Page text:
Jenny Clark


Theme-Based Lesson Plan: Witches

Every October children get excited about dressing up and pretending to be a character in costume and get candy Trick-or-Treating. Be mindful of children with sensory processing difficulties and make accommodations to help all children celebrate comfortably. Some children have tactile sensitivities to scratchy fabrics. Find soft fabrics for costumes or place cotton underclothing under the costume so the itchy fabric does not touch skin. Masks can limit vision, and children who have poor sensory integration (vestibular/ocular) may have poor balance when walking with limited vision, especially over uneven surfaces when Trick-or-Treating. Consider alternatives to masks, such as face paint, but only if the child tolerates tactile input to the skin. Some children are sound sensitive and may have a sensory meltdown when a large group of children yell “Trick or Treat!”, so go Trick-or-Treating with only 1-2 children. Have fun and stay safe!

Theme: Witches

  1. Warm-Up: Witches action song and fingerplay. Three Little Witches (Sung to The Paw Paw Patch. Count with fingers)

1 little, 2 little, 3 little witches. Fly over haystacks, fly over ditches. 1 little, 2 little, 3 little witches. Hey, ho! Halloween’s here! 1 little, 2 little, 3 little witches. Flew on their broomsticks, flew over ditches. Slid down the moon and tore their britches. Hey, ho! Halloween’s here! 1 little, 2 little, 3 little witches. Fly over haystacks, fly over ditches. Fly over moonbeams without any hitches. Hey, ho! Halloween’s here! 1 little, 2 little, three little witches. Fly over barb wire and tore their britches. Had to go home and get some stitches. Hey, ho! Halloween’s here! Hey, ho! Halloween’s here! Hey, ho! Halloween’s here!Telehealth Share:

2. Vestibular: Pretend to be a witch flying on a broom. Locomotor movement galloping around objects. Optional: Use pool noodle for broomstick.

3. Proprioception: Make a magic potion and carry the witch’s cauldron. Pretend to fill a witch’s cauldron to make a magic potion. Fill a large bucket with heavy items (i.e. bean bags, wood blocks, etc.) and have child carry the heavy bucket across the room and back.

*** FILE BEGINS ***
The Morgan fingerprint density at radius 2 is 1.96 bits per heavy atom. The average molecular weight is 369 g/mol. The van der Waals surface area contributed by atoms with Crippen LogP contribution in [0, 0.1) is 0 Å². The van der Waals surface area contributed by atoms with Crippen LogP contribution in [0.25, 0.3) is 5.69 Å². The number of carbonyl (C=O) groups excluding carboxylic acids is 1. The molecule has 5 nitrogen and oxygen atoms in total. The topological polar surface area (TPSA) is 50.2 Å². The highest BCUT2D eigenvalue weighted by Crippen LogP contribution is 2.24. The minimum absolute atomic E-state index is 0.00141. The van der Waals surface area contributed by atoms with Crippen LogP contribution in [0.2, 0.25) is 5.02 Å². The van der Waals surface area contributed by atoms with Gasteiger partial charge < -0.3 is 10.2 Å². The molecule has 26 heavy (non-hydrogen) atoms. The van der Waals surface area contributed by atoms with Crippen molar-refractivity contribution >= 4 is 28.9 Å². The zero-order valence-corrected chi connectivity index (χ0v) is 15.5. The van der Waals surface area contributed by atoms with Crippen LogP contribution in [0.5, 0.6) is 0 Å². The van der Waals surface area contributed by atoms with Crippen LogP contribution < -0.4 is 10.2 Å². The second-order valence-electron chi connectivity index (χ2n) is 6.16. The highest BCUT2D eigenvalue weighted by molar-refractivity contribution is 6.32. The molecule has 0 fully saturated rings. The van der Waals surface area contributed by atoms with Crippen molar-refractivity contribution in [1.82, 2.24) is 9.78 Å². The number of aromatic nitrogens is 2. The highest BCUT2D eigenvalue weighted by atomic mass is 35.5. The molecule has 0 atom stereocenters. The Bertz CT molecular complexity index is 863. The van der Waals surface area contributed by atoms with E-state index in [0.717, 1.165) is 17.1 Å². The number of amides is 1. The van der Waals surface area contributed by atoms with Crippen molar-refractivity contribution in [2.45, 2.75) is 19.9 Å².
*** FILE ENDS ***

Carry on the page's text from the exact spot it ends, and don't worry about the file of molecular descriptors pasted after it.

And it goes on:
4. Balance: Walk on pretend broomstick (balance beam). Pretend the floor is a hot boiling cauldron and have the children walk across a balance beam. Alternative: Place 6’ painters tape on floor in place of balance beam.

5. Eye-Hand Coordination: Ring toss on a witch’s hat.

6. Cool-Down: Read the book Room on the Broom by Julia Donaldson

Telehealth Share:

7. Fine Motor: Pipe cleaner witch broomstick craft. Fold yellow construction paper in half. Draw a line about 1” from folded edge. Have child cut straight lines and stop at black line. Roll paper to create the broom’s brush. Secure onto pipe cleaner (broom stick). Lace with beads.

Materials needed: pool noodle, Balance beam or painters tape, Witches hat and rings to toss, Book Room on a Broom by Julia Donaldson, Pipe cleaners, Yellow construction paper, Scissors, Black marker, Craft beads

Sensory Strategies for Social Emotional Learning

  1. Kid-Friendly deep relaxed breathing exercises
  2. Gentle pressure on closed eyes
  3. Jenny’s rhythmical clap/pat pattern words “I am calm and ready to learn”

Click to watch video on how to perform these sensory social and emotional regulating activities: Sensory Regulation and the Sequence of Engagement

Sensory Regulation and Social Emotional Learning

Social and emotional learning (SEL) is the process of developing self-awareness, self-control, and interpersonal skills that are vital for a youth’s success in school, at home and in the community. Successful SEL is interdependent upon healthy sensory processing. 

Click here to watch Jenny’s video on sensory and SEL therapeutic benefits of exposure to nature and outdoor activities youth can engage in every day.